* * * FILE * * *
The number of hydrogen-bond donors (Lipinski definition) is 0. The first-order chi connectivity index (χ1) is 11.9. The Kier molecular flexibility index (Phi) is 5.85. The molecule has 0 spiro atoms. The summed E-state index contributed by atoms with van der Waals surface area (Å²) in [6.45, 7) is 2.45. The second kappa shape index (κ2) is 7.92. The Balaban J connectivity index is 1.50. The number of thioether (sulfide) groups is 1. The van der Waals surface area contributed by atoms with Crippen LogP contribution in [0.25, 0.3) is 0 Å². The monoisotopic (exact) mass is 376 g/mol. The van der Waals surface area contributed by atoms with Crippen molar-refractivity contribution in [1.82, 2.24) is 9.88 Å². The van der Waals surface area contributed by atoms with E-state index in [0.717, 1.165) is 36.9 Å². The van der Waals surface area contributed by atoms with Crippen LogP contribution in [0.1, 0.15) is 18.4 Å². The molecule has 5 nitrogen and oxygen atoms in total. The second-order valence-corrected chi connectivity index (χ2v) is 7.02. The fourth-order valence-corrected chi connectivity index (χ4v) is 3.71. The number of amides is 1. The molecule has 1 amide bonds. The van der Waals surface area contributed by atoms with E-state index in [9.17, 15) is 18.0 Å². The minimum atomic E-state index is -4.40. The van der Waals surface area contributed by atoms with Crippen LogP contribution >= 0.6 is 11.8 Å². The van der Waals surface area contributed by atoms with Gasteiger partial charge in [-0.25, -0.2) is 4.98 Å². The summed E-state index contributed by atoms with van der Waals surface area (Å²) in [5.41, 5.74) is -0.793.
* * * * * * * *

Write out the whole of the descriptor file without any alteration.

The number of hydrogen-bond donors (Lipinski definition) is 0. The first-order chi connectivity index (χ1) is 11.9. The Kier molecular flexibility index (Phi) is 5.85. The molecule has 0 spiro atoms. The summed E-state index contributed by atoms with van der Waals surface area (Å²) in [6.45, 7) is 2.45. The second kappa shape index (κ2) is 7.92. The Balaban J connectivity index is 1.50. The number of thioether (sulfide) groups is 1. The van der Waals surface area contributed by atoms with Crippen LogP contribution in [0.25, 0.3) is 0 Å². The monoisotopic (exact) mass is 376 g/mol. The van der Waals surface area contributed by atoms with Crippen molar-refractivity contribution in [1.82, 2.24) is 9.88 Å². The van der Waals surface area contributed by atoms with E-state index in [0.717, 1.165) is 36.9 Å². The van der Waals surface area contributed by atoms with Crippen LogP contribution in [0.1, 0.15) is 18.4 Å². The molecule has 5 nitrogen and oxygen atoms in total. The second-order valence-corrected chi connectivity index (χ2v) is 7.02. The fourth-order valence-corrected chi connectivity index (χ4v) is 3.71. The number of amides is 1. The molecule has 1 amide bonds. The van der Waals surface area contributed by atoms with E-state index in [9.17, 15) is 18.0 Å². The minimum atomic E-state index is -4.40. The van der Waals surface area contributed by atoms with Crippen LogP contribution >= 0.6 is 11.8 Å². The van der Waals surface area contributed by atoms with Gasteiger partial charge in [-0.25, -0.2) is 4.98 Å². The summed E-state index contributed by atoms with van der Waals surface area (Å²) in [5.41, 5.74) is -0.793.